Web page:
David Dockery’s “Faith and Learning” and “Christian Leadership Essentials”

Over the past couple of decades, David Dockery has been one of the most potent antidotes to American educational mediocrity, where there sometimes is not enough brainpower to operate the tilt-a-whirl at the local carnival. In addition to taking the presidency at Union University, he has managed to put forth a steady stream of books on Christian higher education and related issues.

His most recent contribution is Faith and Learning: A Handbook for Christian Higher Education (B&H, 2012), a 548-page edited volume with 24 essays. The book’s thesis is, “Learning to think Christianly, or, to express it differently, to be a thoughtful Christian, will shape the way we think about schools, businesses, health care agencies, governments, social structures, recreation and, yes, our homes and churches, too. To love God with our minds means that we think differently about the way we live and love, the way we worship and serve, the way we work to earn our livelihood, the way we learn and teach.” (p. 4)

Toward this end, Faith and Learning sets forth the biblical foundations and disciplines that ought to shape the educational theory and practice for Christian colleges and universities. The chapters are organized under three categories: Foundational Commitments (pp. 3–124), Christian Faith and the Disciplines (pp. 125–474), and Concluding Applications (475–538). The contributors include both junior and senior scholars.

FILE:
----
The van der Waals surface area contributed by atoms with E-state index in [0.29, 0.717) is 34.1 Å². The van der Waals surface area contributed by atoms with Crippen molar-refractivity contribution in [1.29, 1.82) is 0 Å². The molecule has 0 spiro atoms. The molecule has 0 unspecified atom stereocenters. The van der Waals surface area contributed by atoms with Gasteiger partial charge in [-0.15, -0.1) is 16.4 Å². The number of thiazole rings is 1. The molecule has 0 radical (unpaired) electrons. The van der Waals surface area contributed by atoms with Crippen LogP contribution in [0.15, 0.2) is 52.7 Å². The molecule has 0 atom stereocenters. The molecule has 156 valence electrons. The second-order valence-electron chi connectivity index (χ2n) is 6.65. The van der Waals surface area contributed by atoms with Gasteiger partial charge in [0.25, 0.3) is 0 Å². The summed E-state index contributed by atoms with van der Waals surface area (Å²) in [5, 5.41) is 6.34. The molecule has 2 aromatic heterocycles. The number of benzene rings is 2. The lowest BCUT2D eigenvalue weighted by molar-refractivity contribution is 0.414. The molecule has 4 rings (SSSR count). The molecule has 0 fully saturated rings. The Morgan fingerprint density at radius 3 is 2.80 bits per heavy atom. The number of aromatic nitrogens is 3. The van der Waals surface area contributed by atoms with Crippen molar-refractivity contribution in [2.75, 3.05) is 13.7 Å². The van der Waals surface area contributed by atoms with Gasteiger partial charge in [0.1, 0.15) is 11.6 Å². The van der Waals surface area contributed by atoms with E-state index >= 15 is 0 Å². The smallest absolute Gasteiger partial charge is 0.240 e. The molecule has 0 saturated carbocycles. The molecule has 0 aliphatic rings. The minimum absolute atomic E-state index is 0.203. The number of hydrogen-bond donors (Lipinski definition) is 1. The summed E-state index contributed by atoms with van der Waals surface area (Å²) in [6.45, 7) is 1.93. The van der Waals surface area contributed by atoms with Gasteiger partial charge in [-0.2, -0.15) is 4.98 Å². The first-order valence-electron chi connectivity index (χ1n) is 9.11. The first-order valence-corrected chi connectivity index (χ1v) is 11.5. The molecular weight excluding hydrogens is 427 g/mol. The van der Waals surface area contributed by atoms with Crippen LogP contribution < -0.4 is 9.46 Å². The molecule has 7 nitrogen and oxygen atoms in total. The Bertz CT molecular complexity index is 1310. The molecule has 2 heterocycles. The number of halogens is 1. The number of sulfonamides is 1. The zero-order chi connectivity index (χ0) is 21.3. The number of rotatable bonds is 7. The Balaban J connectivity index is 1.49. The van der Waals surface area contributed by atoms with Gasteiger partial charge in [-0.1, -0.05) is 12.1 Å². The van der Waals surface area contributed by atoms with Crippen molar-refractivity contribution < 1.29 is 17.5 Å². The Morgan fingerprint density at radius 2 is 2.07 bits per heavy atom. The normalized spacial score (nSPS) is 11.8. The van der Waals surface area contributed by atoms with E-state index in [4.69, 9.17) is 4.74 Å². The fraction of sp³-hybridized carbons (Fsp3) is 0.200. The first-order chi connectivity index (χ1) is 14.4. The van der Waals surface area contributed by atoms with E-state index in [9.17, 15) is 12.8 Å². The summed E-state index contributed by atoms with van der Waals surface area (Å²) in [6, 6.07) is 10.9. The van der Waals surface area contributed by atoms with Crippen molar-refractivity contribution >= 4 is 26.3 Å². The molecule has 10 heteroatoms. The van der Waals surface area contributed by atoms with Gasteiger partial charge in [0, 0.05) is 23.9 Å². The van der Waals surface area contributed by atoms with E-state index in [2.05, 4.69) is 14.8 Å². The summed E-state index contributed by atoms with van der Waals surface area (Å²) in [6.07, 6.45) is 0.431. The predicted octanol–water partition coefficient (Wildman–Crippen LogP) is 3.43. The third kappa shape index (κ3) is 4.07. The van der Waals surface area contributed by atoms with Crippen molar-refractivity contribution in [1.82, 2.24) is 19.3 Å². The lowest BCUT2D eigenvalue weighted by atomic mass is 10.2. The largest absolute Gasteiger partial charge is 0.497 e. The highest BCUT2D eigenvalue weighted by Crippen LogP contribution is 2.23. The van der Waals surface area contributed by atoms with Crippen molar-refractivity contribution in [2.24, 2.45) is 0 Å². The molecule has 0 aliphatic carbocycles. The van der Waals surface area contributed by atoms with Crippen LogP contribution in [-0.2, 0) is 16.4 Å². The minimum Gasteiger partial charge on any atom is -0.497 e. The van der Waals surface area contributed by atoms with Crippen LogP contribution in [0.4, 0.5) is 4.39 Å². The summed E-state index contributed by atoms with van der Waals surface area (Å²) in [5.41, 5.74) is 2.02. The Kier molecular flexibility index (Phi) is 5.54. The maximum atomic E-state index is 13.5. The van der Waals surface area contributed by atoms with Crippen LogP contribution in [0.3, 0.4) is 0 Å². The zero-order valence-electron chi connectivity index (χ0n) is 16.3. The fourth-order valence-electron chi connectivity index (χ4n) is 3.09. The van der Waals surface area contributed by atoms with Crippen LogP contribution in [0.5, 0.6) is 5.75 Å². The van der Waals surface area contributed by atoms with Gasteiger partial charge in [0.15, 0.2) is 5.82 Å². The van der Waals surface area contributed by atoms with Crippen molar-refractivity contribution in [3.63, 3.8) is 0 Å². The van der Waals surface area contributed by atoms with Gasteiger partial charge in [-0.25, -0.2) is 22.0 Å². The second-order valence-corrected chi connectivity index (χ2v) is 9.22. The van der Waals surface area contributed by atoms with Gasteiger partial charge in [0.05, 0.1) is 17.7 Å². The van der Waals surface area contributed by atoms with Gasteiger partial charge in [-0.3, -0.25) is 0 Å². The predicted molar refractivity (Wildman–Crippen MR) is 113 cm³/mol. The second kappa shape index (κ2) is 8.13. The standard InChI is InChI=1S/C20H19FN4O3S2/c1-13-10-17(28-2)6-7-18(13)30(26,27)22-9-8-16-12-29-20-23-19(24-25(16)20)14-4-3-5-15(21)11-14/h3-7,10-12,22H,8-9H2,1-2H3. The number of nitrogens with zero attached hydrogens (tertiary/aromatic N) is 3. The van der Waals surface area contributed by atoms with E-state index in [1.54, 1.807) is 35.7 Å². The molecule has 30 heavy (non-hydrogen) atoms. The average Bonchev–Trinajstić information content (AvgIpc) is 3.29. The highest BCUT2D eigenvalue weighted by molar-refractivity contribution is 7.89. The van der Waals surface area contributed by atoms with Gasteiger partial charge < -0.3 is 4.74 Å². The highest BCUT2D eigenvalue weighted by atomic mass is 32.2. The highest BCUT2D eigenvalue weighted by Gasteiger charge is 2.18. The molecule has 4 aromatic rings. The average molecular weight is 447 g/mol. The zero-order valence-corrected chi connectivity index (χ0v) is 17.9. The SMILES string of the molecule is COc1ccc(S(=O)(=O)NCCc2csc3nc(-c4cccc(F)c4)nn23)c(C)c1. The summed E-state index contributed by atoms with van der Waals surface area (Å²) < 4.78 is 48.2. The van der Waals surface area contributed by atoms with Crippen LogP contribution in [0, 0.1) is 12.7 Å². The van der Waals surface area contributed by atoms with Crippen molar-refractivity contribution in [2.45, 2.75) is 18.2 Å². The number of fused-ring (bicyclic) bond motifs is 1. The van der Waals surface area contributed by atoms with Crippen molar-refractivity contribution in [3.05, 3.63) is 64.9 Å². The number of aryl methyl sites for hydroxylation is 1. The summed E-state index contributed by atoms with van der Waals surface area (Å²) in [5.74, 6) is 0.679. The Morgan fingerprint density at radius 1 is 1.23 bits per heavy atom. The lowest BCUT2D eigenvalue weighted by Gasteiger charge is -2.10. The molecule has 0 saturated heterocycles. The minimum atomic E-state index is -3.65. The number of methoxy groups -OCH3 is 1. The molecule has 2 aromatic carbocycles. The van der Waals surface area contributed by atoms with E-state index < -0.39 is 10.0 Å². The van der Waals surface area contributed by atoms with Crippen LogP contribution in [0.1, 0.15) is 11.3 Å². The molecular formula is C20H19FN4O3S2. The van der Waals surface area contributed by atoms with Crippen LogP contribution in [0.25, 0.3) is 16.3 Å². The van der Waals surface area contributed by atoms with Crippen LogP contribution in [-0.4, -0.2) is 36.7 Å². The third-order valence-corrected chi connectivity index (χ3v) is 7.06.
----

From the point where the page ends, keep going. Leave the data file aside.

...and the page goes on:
In Part One, Dockery (ch. 1) sets for the foundational commitments for Christian higher education. Stated at the most basic level these commitments are to hew and hold together faith and learning in all the Christian college or university does. Thus, Dockery in his essay establishes the historical, cultural, personal, and theological rationale for Christian higher education. Other essays are written by Gene Fant, Kenneth Magnuson, Harry Poe, and Klaus Issler. In Part Two, an array of scholars address Christian faith among the various academic disciplines. Two of the best chapters are by Greg Thornbury (Biblical and Theological Studies in the Christian University) and Hunter Baker (The Study of Political Philosophy at the Christian University). Among the thirteen other contributors are notables such as Jimmy Davis. Part Three provides a robust conclusion, including notable chapters by Kimberly Thornbury (Student Life: Thinking Biblically about Vocatio and Community) and Ben Mitchell (Engaging the Culture and the Academy).

Each chapter of the book concludes with questions for further reflection. This feature makes the book practical for classroom or conference use. Faith and Learning is a welcome and needed contribution to an ever-increasing field in educational theory and practice.

Also noteworthy is Dockery’s recent Christian Leadership Essentials: A Handbook for Managing Christian Organizations (B&H, 2011), an edited volume in which Dockery and a team of 18 contributors address the major issues involved in leading Christian organizations and institutions. Among the notable essays are Robert Sloan’s “A Biblical Model of Leadership,” Carl Zylstra’s “Leadership, Organizations, and External Relations,” and Kimberly Thornbury’s “Crisis Management.”